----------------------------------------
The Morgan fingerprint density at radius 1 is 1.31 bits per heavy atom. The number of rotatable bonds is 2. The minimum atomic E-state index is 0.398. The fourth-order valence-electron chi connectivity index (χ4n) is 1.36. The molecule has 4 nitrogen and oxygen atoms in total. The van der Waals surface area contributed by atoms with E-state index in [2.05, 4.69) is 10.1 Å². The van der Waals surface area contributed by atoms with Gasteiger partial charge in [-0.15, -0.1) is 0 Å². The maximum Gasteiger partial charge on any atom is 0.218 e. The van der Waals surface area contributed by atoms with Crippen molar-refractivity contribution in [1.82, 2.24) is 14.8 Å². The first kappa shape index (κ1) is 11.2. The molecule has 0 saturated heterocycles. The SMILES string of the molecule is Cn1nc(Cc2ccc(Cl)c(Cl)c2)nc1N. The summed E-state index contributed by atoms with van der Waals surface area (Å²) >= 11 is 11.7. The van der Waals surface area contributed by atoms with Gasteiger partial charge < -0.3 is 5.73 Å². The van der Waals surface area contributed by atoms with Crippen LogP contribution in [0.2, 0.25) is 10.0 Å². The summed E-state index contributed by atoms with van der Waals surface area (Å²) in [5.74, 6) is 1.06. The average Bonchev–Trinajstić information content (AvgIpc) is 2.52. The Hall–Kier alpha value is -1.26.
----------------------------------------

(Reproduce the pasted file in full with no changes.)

The Morgan fingerprint density at radius 1 is 1.31 bits per heavy atom. The number of rotatable bonds is 2. The minimum atomic E-state index is 0.398. The fourth-order valence-electron chi connectivity index (χ4n) is 1.36. The molecule has 4 nitrogen and oxygen atoms in total. The van der Waals surface area contributed by atoms with E-state index in [2.05, 4.69) is 10.1 Å². The van der Waals surface area contributed by atoms with Gasteiger partial charge in [-0.15, -0.1) is 0 Å². The maximum Gasteiger partial charge on any atom is 0.218 e. The van der Waals surface area contributed by atoms with Crippen molar-refractivity contribution in [1.82, 2.24) is 14.8 Å². The first kappa shape index (κ1) is 11.2. The molecule has 0 saturated heterocycles. The SMILES string of the molecule is Cn1nc(Cc2ccc(Cl)c(Cl)c2)nc1N. The summed E-state index contributed by atoms with van der Waals surface area (Å²) >= 11 is 11.7. The van der Waals surface area contributed by atoms with Gasteiger partial charge < -0.3 is 5.73 Å². The van der Waals surface area contributed by atoms with Crippen LogP contribution in [0.2, 0.25) is 10.0 Å². The summed E-state index contributed by atoms with van der Waals surface area (Å²) in [5.74, 6) is 1.06. The average Bonchev–Trinajstić information content (AvgIpc) is 2.52. The Hall–Kier alpha value is -1.26.